Congress just passed the largest stimulus package in American history, the Coronavirus Aid, Relief, and Economic Security Act (CARES). This was done in an effort to combat some of the pandemic’s harmful economic effects. Since the bill in its entirety is more than 800 pages long, we wanted to summarize some of the important areas that might impact you and give you direction on any actions you may need to take.
One of the largest concerns clients are struggling with is the impact unemployment may have on their ability to make ends meet. While the CARES Act may not prevent workers from being laid off, it does provide assistance in helping many Americans to pay bills and feed their families through cash payments, tax filing/payment extensions and boosts to unemployment benefits.
Here are three ways this bill may likely impact you or someone you know:
1. Stimulus Payments
What? Most Americans will receive a stimulus payment of $1,200 plus an additional $500 for every child 16 or under.
Who? Individuals with an adjusted gross income below $75,000 and married couples below $150,000 will receive a payment of $1,200 or $2,400, respectively. Some may get a little more or a little less, depending on income. For every qualifying child age 16 or under, parents get an additional $500. Also, people who don’t normally owe taxes (seniors, low-income individuals and people with disabilities) are eligible for a stimulus payment as well.
How? The IRS says it will use your 2019 tax return (or 2018 if you haven’t filed your 2019 yet) to determine eligibility and automatically send the money to those that qualify. If the IRS already has your bank account information from direct deposits on previous tax returns, you don’t need to do anything. If your direct deposit information has changed or you’ve never given it to the IRS, you’ll need to provide your banking information through a web-based portal that is currently being created. Those who don’t typically file or pay taxes will need to file a ‘simple tax return’ providing banking information, filing status and number of dependents.
More information on the stimulus payments can be found on the IRS Economic Impact Payments page.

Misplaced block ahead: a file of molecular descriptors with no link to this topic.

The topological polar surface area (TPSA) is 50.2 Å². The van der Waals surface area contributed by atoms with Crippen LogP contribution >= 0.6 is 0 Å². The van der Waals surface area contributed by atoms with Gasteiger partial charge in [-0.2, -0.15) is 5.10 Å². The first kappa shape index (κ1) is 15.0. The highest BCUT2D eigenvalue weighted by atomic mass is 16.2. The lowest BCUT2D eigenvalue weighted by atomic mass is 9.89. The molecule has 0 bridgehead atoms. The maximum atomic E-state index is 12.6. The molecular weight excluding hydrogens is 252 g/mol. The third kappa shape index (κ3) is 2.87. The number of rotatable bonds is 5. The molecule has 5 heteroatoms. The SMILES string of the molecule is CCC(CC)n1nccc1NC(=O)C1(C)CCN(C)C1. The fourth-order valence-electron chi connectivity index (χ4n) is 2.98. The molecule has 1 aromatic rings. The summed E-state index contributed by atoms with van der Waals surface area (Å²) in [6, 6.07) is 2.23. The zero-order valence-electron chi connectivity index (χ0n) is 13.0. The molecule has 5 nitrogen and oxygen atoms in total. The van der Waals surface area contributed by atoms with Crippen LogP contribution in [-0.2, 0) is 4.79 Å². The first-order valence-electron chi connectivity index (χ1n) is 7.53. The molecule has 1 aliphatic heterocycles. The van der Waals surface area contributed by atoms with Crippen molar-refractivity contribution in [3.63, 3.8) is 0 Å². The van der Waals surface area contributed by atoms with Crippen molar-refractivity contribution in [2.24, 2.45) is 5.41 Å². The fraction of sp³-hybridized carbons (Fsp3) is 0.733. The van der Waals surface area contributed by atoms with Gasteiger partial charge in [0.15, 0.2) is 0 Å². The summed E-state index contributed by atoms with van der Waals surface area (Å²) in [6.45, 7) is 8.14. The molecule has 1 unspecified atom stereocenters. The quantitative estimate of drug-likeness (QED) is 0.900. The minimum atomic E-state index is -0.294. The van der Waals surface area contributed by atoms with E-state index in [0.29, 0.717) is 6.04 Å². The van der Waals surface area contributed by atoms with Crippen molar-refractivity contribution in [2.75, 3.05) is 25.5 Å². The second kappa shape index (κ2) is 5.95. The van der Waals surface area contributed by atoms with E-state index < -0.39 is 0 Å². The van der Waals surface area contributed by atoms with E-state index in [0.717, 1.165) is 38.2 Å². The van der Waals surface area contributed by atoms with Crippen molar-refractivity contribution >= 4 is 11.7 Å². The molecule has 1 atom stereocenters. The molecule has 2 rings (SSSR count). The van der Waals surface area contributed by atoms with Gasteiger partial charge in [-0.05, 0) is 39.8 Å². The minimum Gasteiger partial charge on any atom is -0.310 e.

2. Expanded and Extended Unemployment Benefits
What? The stimulus bill increases the duration of unemployment benefits, guarantees a $600 boost to weekly checks for the next four months and extends jobless benefits to previously ineligible workers.
Who? Anyone laid off or furloughed, or anyone who quit their job as a direct result of COVID-19 is eligible. Unlike before, this legislation also extends to contractors, gig workers (like Uber and Lift drivers), freelancers and the self-employed.
How? File an unemployment claim as soon as possible in the state where you worked.
More information on how to file for unemployment in your state can be found on the Career One Stop website.
3. Federal Tax Deadline Extension
What? The IRS is extending the federal income tax filing due date to July 15, 2020, instead of the usual April 15, without penalty or interest. While many states are following suit in delaying their state tax deadlines, not all deadlines have been moved to July 15, 2020. Check here for a list of the state-by-state deadlines.
Who? This deferment applies to all taxpayers, regardless of the amount owed, including individuals, trusts and estates, and those who pay self-employment tax.
How? This is an automatic extension. Taxpayers are not required to file any additional forms or notify the IRS to qualify.
More information on this IRS tax payment and filing relief effort can be found on the news release section of the IRS website.
While no one truly knows just how extensive the impact of this economic downturn will be or how long it may last, the CARES Act is essential in leading us toward a healthy path to recovery. As always, please reach out with any questions you may have. Let’s get through this together.
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